When I approached writing my graduate school statement of purpose/letter of intent/admissions essay (whichever terminology applies), I knew it was one of the most important pieces of writing I would ever attempt. Particularly because my letters were all “open letters” with no specific questions or prompt. So I was all: “How do I write this? What do I write? How do I get started?” Oh and “This is so hard. What am I going to do. If I don’t get in, my life is over”.

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Don’t let this be you!
Image via petercruikshank.com

When it comes to writing, I tend to write more than is required (over the word limit) and I edit it at least three times, but usually about five and then proofread it. But I didn’t know how to approach this letter. I did a lot of research on how to write it and in the end, all the documentation I read had the same basic tips on how to write it:

1. Do your research

2. Write a draft

3. Show it to someone

4. Edit it

5. Proofread it

As a disclaimer, this post is aimed at Masters of Arts and Fine Arts applicants.

Here’s what I found most useful when I thought about the process myself:

The biggest problem with writing a statement of purpose is getting started

Question: How to you approach the inordinate task of summarizing your education, experience and personality in a one-page letter?

My answer: Think of it as a modified cover letter! This was what got me writing rather than continually thinking about what to say and how to say it.

Tip: The difference is you’re not focusing on your work experience only, you need to weave your education, work experience and personality into the letter. It’s like a “professional story”.

What’s your hook? What’s unique about you?

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Image via www.jobsandcareersmag.com/

Question: In other words, who are you and where do you come from?

My answer: I think this is the key thing that many people struggle with because a lot of students applying for grad school right out of their undergraduate degree might not have a notable life experience that will make them stand out from the crowd. I’d say try to think about what made you decide to pursue graduate studies and this specific field you’re applying to. There could be some sort of inspiring story there. If not, then maybe something in your extra circular life is worth mentioning. I knew what what was interesting about my personal history (working abroad in Brussels for nearly three years).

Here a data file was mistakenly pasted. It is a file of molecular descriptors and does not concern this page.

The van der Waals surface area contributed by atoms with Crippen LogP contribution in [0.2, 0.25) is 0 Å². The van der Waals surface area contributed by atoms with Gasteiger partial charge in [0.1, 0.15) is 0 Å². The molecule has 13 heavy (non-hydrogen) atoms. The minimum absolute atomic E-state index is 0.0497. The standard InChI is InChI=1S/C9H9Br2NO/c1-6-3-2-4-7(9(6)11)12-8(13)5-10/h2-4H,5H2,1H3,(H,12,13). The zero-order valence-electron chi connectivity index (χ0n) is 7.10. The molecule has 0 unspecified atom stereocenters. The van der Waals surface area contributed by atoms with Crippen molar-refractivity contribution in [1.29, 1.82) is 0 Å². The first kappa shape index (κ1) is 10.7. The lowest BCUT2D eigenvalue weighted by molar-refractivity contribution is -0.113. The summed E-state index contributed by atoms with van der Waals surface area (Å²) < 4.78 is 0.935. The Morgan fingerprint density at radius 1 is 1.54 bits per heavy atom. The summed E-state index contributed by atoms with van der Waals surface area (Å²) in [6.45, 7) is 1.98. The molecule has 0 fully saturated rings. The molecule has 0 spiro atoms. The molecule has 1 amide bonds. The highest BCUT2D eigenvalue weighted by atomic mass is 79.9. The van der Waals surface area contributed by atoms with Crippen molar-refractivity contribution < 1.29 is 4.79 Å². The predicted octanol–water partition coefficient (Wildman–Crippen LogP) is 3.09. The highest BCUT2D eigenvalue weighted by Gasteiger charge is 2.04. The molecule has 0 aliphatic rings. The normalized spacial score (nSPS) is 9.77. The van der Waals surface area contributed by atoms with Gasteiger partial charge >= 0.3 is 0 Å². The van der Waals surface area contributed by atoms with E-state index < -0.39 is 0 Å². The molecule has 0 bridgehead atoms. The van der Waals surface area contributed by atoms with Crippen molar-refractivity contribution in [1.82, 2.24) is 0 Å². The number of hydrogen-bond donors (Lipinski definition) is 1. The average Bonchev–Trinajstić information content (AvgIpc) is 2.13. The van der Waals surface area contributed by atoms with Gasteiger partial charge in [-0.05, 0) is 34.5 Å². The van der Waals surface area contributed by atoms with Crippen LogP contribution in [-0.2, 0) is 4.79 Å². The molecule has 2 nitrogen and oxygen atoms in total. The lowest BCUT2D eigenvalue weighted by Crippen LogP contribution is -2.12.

Tip: DO NOT rely on stories or aspirations of your childhood! It’s cliche and for those applying to MA or MFA’s in writing, to be honest, we all learn how to write when we’re five years old so we’ve all written something at that age. When we were kids we learned about the professions such as doctor, lawyer and teacher so of course ever since we were kids, we “always knew we wanted to be a …”

What can you offer?

Question: Why should the selection committee choose you?

My answer: Provide some specific details about your work experience or extra curricular activities you have participated in that show you are a well-rounded and accomplished person in addition to your good GPA. What have you accomplished so far? They want to see that you are capable of being successful in grad studies and may even be able to offer something to them in return for your education.

Tip: This is the space you use to “sell yourself” like you would in a cover letter so that the graduate program wants you and your knowledge and skills. Make sure to demonstrate this through examples, don’t just list generic skills or job titles. Explain.

What are you doing to do with the degree?

Question: What are you plans after you complete the degree? Continue in academia, move into industry, become an entrepreneur?

My Answer: This only needs to be 1-2 sentences long. It shows that you’re not just applying to any degree because you want to write MA, MSc, MBA, etc. after to your name. What’s next after you complete the degree? Why are you taking it? What are your goals?

Why do you want to be in this specific program?

Question: Why are you applying here, to this university, to this specific program?